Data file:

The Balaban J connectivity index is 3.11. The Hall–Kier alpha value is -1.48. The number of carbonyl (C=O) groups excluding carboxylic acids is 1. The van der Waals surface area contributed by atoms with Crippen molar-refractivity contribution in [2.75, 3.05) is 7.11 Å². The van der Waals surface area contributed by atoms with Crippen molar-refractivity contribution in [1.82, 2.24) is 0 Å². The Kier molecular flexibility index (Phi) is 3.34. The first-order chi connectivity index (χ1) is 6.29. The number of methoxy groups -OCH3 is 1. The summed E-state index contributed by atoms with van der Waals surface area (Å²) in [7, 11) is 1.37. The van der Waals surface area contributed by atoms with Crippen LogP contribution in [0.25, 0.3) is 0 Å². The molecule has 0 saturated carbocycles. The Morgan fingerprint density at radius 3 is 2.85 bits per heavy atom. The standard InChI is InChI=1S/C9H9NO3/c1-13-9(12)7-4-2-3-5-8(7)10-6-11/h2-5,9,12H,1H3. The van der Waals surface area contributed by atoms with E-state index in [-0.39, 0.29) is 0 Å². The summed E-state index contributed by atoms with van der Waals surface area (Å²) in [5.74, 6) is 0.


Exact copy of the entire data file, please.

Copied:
The Balaban J connectivity index is 3.11. The Hall–Kier alpha value is -1.48. The number of carbonyl (C=O) groups excluding carboxylic acids is 1. The van der Waals surface area contributed by atoms with Crippen molar-refractivity contribution in [2.75, 3.05) is 7.11 Å². The van der Waals surface area contributed by atoms with Crippen molar-refractivity contribution in [1.82, 2.24) is 0 Å². The Kier molecular flexibility index (Phi) is 3.34. The first-order chi connectivity index (χ1) is 6.29. The number of methoxy groups -OCH3 is 1. The summed E-state index contributed by atoms with van der Waals surface area (Å²) in [7, 11) is 1.37. The van der Waals surface area contributed by atoms with Crippen LogP contribution in [0.25, 0.3) is 0 Å². The molecule has 0 saturated carbocycles. The Morgan fingerprint density at radius 3 is 2.85 bits per heavy atom. The standard InChI is InChI=1S/C9H9NO3/c1-13-9(12)7-4-2-3-5-8(7)10-6-11/h2-5,9,12H,1H3. The van der Waals surface area contributed by atoms with E-state index in [-0.39, 0.29) is 0 Å². The summed E-state index contributed by atoms with van der Waals surface area (Å²) in [5.74, 6) is 0.